The new prime minister should reform Stormont and change the inter-community voting system to allow for the formation of an executive, says Naomi Long.
The Alliance leader said the Assembly’s return should be the “priority issue” for either Liz Truss or Rishi Sunak, after the winner of the Conservative Party leadership race was announced on Monday.
Bookmakers and pollsters currently have Ms Truss as the favorite in the race, with hopes she will become the UK’s 56th Prime Minister.
The East Belfast MP said restoring Stormont would help people cope with the cost of living crisis and pointed to the ‘fast approaching’ 24-week deadline for the formation of an executive after the elections.
The DUP walked out of the executive earlier this year in protest at Northern Ireland’s post-Brexit protocol.
The party continued its boycott of the institutions until the Protocol Bill had fully advanced through the House of Lords and was signed into law.
On Friday, Secretary of State Shailesh Vara said he would have to call Assembly elections at the end of October if the parties failed to agree on the return of devolved institutions to Stormont.
“Alliance has already written to the UK and Irish Governments, outlining a range of proposals, including the right to appoint a First or Deputy First Minister moving to the next largest party if a party fails to nominate, as well as the introduction of a weighted majority vote for ‘cross-community’ votes in the Assembly,” Ms. Long said.
“Our advice has unfortunately not been followed to date and we are unfortunately in the second long-term stalemate in five years.
“However, the new occupant of Number 10 has a clean slate and a chance to restore decentralization and for good.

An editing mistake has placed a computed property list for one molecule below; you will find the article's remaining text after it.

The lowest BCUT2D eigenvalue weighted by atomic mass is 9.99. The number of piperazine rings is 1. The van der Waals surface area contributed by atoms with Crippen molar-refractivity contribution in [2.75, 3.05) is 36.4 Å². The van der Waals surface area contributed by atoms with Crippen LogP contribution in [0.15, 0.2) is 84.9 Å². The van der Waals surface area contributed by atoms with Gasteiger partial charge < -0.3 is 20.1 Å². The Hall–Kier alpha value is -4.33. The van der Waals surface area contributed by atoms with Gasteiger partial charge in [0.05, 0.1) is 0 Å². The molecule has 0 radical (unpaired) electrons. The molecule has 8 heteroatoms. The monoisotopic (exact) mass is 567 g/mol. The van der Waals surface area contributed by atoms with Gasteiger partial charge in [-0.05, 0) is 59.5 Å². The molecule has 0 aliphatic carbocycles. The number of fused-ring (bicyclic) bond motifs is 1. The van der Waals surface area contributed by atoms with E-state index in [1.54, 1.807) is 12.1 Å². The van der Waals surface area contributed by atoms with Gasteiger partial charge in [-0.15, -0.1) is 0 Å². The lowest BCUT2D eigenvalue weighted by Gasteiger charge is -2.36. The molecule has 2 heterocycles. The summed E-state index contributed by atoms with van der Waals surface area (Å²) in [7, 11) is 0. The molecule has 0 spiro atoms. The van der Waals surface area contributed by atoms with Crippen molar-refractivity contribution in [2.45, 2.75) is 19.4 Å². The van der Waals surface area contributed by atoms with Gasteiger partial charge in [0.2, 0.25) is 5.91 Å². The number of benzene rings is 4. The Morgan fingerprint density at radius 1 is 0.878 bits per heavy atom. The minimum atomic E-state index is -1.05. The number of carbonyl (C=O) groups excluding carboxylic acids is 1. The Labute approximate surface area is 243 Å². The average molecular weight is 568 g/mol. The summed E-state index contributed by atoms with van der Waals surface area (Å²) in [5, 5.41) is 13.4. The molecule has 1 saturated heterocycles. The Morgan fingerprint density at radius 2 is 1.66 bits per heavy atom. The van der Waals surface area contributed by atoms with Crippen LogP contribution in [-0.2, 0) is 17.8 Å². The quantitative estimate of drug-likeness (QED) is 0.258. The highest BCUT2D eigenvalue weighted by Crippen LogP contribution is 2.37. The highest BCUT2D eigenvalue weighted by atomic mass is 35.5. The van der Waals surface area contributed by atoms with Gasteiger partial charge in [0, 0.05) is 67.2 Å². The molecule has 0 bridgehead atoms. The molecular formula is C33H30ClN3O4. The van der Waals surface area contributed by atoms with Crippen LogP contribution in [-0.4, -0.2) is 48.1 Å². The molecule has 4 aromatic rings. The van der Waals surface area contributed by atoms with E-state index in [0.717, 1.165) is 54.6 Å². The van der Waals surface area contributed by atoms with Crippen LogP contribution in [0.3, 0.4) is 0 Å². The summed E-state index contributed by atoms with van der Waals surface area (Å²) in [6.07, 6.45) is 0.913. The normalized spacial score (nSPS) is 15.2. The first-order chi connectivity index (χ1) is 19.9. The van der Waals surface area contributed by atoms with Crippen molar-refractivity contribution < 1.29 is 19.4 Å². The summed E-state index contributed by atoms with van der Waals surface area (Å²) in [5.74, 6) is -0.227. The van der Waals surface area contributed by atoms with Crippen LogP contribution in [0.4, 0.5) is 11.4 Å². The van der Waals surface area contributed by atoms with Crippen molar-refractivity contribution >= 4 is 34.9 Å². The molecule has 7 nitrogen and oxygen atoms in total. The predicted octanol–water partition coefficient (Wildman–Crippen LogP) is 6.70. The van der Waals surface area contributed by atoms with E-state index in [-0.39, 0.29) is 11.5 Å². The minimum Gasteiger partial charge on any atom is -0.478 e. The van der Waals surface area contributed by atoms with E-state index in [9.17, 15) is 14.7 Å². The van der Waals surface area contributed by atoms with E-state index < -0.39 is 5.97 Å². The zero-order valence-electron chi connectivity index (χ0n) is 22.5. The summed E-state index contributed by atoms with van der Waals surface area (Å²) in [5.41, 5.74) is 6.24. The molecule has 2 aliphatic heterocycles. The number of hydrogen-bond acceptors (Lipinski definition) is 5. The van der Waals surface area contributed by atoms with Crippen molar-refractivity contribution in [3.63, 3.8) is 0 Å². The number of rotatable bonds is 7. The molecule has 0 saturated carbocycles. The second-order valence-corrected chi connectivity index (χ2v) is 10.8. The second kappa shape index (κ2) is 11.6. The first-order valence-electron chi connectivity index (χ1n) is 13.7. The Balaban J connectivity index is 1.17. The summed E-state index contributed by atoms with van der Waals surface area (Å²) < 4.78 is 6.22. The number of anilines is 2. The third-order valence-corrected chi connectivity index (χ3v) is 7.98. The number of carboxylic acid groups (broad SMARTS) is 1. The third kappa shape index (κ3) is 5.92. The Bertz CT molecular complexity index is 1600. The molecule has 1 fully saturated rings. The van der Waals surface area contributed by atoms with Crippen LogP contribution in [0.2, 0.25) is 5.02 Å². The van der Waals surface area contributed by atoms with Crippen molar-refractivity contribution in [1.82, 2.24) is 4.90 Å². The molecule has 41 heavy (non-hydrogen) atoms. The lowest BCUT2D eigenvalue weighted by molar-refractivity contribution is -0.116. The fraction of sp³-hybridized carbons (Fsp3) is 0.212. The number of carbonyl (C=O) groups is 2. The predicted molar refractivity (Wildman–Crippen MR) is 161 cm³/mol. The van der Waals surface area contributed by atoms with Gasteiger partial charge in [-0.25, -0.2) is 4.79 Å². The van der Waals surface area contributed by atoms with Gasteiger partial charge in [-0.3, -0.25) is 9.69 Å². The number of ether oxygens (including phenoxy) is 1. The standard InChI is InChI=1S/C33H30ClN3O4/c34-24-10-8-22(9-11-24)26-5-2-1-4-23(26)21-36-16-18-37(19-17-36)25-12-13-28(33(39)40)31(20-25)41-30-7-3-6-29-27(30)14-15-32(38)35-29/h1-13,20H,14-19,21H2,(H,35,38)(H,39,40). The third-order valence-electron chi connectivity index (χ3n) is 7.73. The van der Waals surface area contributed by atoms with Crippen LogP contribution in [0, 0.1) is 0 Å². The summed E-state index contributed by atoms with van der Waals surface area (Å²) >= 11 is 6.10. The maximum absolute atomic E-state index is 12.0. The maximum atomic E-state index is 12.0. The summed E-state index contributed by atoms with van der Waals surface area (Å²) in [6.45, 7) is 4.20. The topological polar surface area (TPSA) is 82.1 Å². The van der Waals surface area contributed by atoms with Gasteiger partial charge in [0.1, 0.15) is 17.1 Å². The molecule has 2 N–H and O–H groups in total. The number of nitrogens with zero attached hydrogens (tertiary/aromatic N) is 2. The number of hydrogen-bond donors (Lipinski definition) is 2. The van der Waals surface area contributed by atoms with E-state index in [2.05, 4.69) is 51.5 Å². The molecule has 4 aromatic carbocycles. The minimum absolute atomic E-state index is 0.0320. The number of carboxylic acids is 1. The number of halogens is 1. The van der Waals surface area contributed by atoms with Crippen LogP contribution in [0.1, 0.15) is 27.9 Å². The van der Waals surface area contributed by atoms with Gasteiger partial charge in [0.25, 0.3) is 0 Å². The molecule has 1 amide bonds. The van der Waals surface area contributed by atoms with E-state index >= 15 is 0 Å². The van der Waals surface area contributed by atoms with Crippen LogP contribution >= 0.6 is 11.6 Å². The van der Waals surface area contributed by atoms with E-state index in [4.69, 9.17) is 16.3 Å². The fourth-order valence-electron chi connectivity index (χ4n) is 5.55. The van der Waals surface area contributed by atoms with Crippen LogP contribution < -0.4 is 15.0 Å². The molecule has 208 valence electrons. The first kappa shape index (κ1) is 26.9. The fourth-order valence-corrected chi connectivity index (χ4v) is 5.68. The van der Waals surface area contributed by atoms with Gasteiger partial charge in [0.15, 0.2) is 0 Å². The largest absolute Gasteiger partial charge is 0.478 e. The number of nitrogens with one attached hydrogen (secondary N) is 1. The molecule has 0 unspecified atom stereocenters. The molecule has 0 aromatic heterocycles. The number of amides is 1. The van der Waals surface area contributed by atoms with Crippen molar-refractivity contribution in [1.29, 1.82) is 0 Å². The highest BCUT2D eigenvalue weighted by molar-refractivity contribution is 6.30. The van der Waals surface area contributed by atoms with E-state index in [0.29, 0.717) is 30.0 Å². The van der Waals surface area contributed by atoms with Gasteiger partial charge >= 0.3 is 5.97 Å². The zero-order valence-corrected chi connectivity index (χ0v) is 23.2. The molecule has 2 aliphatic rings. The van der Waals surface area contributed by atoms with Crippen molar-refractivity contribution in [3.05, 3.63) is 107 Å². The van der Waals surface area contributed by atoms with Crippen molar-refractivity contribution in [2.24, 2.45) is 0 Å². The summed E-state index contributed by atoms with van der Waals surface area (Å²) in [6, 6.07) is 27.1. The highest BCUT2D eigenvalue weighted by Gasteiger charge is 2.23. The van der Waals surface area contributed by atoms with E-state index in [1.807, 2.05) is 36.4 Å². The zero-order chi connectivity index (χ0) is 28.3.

“If parties are going to exercise veto rights, we need to find a solution, otherwise people here will continue to be held hostage by ransom politics, in the midst of the worst cost of living crisis in generations.
“Under the current circumstances, people in Northern Ireland are facing a long and harsh winter without a government taking action to help them. Services are struggling, businesses face rising bills and people worry about heating their homes and feeding their families.
“Reforming institutions to allow them to come back will help. The case is incontrovertible and uncontroversial, restoring public confidence, without altering the fundamental principles of the Good Friday Agreement.
Speaking to the British-Irish Association in Oxford last week, Mr Vara said it was the duty of political parties in Northern Ireland to form a devolved government to spend money to help people people struggling with the cost of living crisis.
“Let’s be clear, if the parties don’t make full use of this time to seriously commit to restoring a fully functioning executive, then I will have to call an election at the end of October,” he added.
“It’s not something the people of Northern Ireland want or need, especially given the current economic circumstances.”